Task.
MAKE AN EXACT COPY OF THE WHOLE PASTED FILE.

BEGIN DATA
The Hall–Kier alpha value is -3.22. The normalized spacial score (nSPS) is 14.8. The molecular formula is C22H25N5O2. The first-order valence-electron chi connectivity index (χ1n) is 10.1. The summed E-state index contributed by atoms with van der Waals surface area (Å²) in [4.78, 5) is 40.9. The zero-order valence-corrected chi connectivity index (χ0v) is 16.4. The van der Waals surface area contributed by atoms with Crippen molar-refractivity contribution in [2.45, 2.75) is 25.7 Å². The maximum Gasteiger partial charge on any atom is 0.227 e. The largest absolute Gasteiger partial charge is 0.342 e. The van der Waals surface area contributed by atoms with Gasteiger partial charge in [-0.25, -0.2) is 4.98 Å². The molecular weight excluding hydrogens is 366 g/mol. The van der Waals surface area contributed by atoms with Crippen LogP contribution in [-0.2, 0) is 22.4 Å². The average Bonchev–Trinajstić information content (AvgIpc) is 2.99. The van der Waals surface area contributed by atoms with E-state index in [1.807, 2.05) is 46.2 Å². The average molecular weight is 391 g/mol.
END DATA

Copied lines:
The Hall–Kier alpha value is -3.22. The normalized spacial score (nSPS) is 14.8. The molecular formula is C22H25N5O2. The first-order valence-electron chi connectivity index (χ1n) is 10.1. The summed E-state index contributed by atoms with van der Waals surface area (Å²) in [4.78, 5) is 40.9. The zero-order valence-corrected chi connectivity index (χ0v) is 16.4. The van der Waals surface area contributed by atoms with Crippen molar-refractivity contribution in [2.45, 2.75) is 25.7 Å². The maximum Gasteiger partial charge on any atom is 0.227 e. The largest absolute Gasteiger partial charge is 0.342 e. The van der Waals surface area contributed by atoms with Gasteiger partial charge in [-0.25, -0.2) is 4.98 Å². The molecular weight excluding hydrogens is 366 g/mol. The van der Waals surface area contributed by atoms with Crippen LogP contribution in [-0.2, 0) is 22.4 Å². The average Bonchev–Trinajstić information content (AvgIpc) is 2.99. The van der Waals surface area contributed by atoms with E-state index in [1.807, 2.05) is 46.2 Å². The average molecular weight is 391 g/mol.